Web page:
- “Game of Thrones” fans in China were left reeling after Tencent Video, the country’s official streamer of HBO content, axed its simulcast of the show’s series finale.
- Tencent Video officially attributed the broadcast problems to “media transfer issues,” according to Reuters.
- But an HBO spokesman told The Wall Street Journal that it was due to tensions brought on by the US-China trade war.
- Washington and Beijing have amped up their trade battle recently, with both sides imposing new tariffs on each other and President Donald Trump designating Chinese tech giant Huawei a national-security threat.
- Visit Business Insider’s homepage for more stories.
China axed its live broadcast of the long-awaited series finale of “Game of Thrones” Sunday night, with HBO reportedly blaming tensions between the US and China over their ongoing trade war.
Tencent Video, the Chinese live-streaming platform which has exclusive rights to air HBO content in the country, announced one hour before the scheduled broadcast that it would delay the show’s airing.
According to Reuters, the site said in a post on microblogging site Weibo: “Dear users, we regret to inform you that the sixth episode of the eighth season of Game of Thrones will not go online at the intended time due to media transfer issues. We will keep you informed of the broadcast time.”
While Tencent offered no more comment beyond its statement, an HBO representative told The Wall Street Journal that HBO had no trouble with the show’s transmission, and that the cancellation was due to the ongoing trade dispute between China and the US.
Business Insider has contacted Tencent and HBO for comment.
The US and China have been embroiled in a yearlong trade war, with both sides upping the ante by imposing new tariffs on each other’s products over the past two weeks. Tariffs now apply on more than $US200 billion of Chinese goods sent to the US, and $US110 billion of US exports to China.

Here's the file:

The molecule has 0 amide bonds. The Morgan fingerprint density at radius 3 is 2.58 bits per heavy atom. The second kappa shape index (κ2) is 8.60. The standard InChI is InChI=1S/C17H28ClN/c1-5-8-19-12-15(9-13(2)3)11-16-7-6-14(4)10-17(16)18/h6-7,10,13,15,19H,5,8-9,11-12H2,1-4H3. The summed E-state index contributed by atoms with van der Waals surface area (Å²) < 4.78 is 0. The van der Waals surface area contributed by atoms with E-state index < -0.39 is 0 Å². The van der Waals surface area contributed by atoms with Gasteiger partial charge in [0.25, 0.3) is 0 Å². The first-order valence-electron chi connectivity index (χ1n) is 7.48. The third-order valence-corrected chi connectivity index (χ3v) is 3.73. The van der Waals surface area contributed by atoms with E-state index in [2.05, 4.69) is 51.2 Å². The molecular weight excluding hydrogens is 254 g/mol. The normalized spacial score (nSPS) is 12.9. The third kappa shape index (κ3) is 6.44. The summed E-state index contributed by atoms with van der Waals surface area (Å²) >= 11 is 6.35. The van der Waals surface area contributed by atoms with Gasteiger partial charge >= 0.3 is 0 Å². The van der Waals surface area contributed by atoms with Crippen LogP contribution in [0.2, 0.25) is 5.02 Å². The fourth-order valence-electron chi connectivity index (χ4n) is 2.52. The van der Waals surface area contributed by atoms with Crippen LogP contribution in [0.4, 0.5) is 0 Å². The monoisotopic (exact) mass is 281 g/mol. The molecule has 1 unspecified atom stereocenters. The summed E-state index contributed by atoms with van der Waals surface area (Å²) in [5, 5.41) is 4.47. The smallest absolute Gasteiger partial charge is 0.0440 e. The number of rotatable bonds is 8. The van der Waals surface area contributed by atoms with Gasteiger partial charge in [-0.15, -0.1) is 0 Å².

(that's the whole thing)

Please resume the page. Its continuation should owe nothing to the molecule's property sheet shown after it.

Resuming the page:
President Donald Trump’s administration last week declared Chinese telecom giant Huawei a threat to national security and banned it from working with US firms. The move could severely dent the company’s business, as the US is home to one in four of Huawei’s suppliers. He has since rowed back on that ban, but the threat remains.
“Game of Thrones” is also heavily censored in China, whose social-media platforms screen and erase content that the government might consider politically sensitive or obscene.
The video-streaming site of the Chinese tech giant Tencent cut out six minutes’ worth of sex and battle scenes from the first episode of the latest season, leaving fans confused and frustrated.
The country’s social-media platforms have also been cracking down extra hard on content over the past few weeks in the run-up to the thirtieth anniversary of the Tiananmen Square Incident, in which Chinese soldiers fired on and killed hundreds of pro-democracy protesters.
Chinese President Xi Jinping recently revealed himself as a “Game of Thrones” fan at a recent meeting with foreign visitors in Beijing, in which he said according to the South China Morning Post: “We must all make sure the world we live in does not descend into the chaotic warring seven kingdoms of Westeros.”
‘I specially took a vacation today’
Tencent Video subscribers – who pay 198 yuan ($US28.67) a year to stream shows – were furious to be left out of the “Game of Thrones” finale, and threatened to cancel their accounts.
One aggrieved fan wrote on Weibo, as cited by Reuters: “All those paying members and their trust, and this is how you repay them.”
Another fan said he specially took a day off from work to watch the finale, the Journal reported. “I specially took a vacation today!” he said, as cited by the newspaper.
Because China Standard Time is 12 hours ahead of Eastern Daylight Time, the HBO show’s simulcast would air at 9 a.m. in China.
It appears that some “Game of Thrones” fans in China still managed to watch the finale through other means, though. Business Insider has seen fan memes and videos responding to the last episode on Weibo.
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